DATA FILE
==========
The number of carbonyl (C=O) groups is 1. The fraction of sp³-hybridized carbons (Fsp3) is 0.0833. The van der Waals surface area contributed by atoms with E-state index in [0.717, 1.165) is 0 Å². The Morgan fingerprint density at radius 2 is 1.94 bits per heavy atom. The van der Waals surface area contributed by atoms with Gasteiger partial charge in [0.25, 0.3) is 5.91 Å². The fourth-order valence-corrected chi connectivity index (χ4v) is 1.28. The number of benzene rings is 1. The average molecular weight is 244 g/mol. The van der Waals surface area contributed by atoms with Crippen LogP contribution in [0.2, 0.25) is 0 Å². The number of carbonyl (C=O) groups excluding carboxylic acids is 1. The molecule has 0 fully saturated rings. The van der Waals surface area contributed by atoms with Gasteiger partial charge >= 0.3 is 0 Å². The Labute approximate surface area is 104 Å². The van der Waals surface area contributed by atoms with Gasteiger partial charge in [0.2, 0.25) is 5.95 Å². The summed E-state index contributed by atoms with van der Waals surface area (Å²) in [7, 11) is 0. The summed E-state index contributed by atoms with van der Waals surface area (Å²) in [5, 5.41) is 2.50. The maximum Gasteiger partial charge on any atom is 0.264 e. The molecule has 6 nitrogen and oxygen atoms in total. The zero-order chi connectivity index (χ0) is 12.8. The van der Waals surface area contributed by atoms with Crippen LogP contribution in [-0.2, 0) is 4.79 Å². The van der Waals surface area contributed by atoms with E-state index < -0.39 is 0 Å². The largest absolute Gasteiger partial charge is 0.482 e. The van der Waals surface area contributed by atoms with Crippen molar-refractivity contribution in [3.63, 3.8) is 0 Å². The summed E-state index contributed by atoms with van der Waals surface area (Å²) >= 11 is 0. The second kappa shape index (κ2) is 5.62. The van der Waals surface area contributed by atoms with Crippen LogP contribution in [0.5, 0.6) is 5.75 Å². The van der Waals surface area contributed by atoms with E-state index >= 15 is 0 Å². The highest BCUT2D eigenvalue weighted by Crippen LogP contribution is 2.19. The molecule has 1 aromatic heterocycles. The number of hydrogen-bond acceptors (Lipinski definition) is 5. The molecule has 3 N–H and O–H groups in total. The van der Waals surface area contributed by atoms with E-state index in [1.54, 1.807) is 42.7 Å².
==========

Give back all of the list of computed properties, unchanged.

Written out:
The number of carbonyl (C=O) groups is 1. The fraction of sp³-hybridized carbons (Fsp3) is 0.0833. The van der Waals surface area contributed by atoms with E-state index in [0.717, 1.165) is 0 Å². The Morgan fingerprint density at radius 2 is 1.94 bits per heavy atom. The van der Waals surface area contributed by atoms with Gasteiger partial charge in [0.25, 0.3) is 5.91 Å². The fourth-order valence-corrected chi connectivity index (χ4v) is 1.28. The number of benzene rings is 1. The average molecular weight is 244 g/mol. The van der Waals surface area contributed by atoms with Crippen LogP contribution in [0.2, 0.25) is 0 Å². The number of carbonyl (C=O) groups excluding carboxylic acids is 1. The molecule has 0 fully saturated rings. The van der Waals surface area contributed by atoms with Gasteiger partial charge >= 0.3 is 0 Å². The Labute approximate surface area is 104 Å². The van der Waals surface area contributed by atoms with Gasteiger partial charge in [0.2, 0.25) is 5.95 Å². The summed E-state index contributed by atoms with van der Waals surface area (Å²) in [7, 11) is 0. The summed E-state index contributed by atoms with van der Waals surface area (Å²) in [5, 5.41) is 2.50. The maximum Gasteiger partial charge on any atom is 0.264 e. The molecule has 6 nitrogen and oxygen atoms in total. The zero-order chi connectivity index (χ0) is 12.8. The van der Waals surface area contributed by atoms with Crippen LogP contribution in [-0.2, 0) is 4.79 Å². The van der Waals surface area contributed by atoms with E-state index < -0.39 is 0 Å². The largest absolute Gasteiger partial charge is 0.482 e. The van der Waals surface area contributed by atoms with Crippen molar-refractivity contribution in [3.63, 3.8) is 0 Å². The summed E-state index contributed by atoms with van der Waals surface area (Å²) >= 11 is 0. The second kappa shape index (κ2) is 5.62. The van der Waals surface area contributed by atoms with Crippen LogP contribution in [0.5, 0.6) is 5.75 Å². The van der Waals surface area contributed by atoms with E-state index >= 15 is 0 Å². The highest BCUT2D eigenvalue weighted by Crippen LogP contribution is 2.19. The molecule has 1 aromatic heterocycles. The number of hydrogen-bond acceptors (Lipinski definition) is 5. The molecule has 3 N–H and O–H groups in total. The van der Waals surface area contributed by atoms with E-state index in [1.54, 1.807) is 42.7 Å².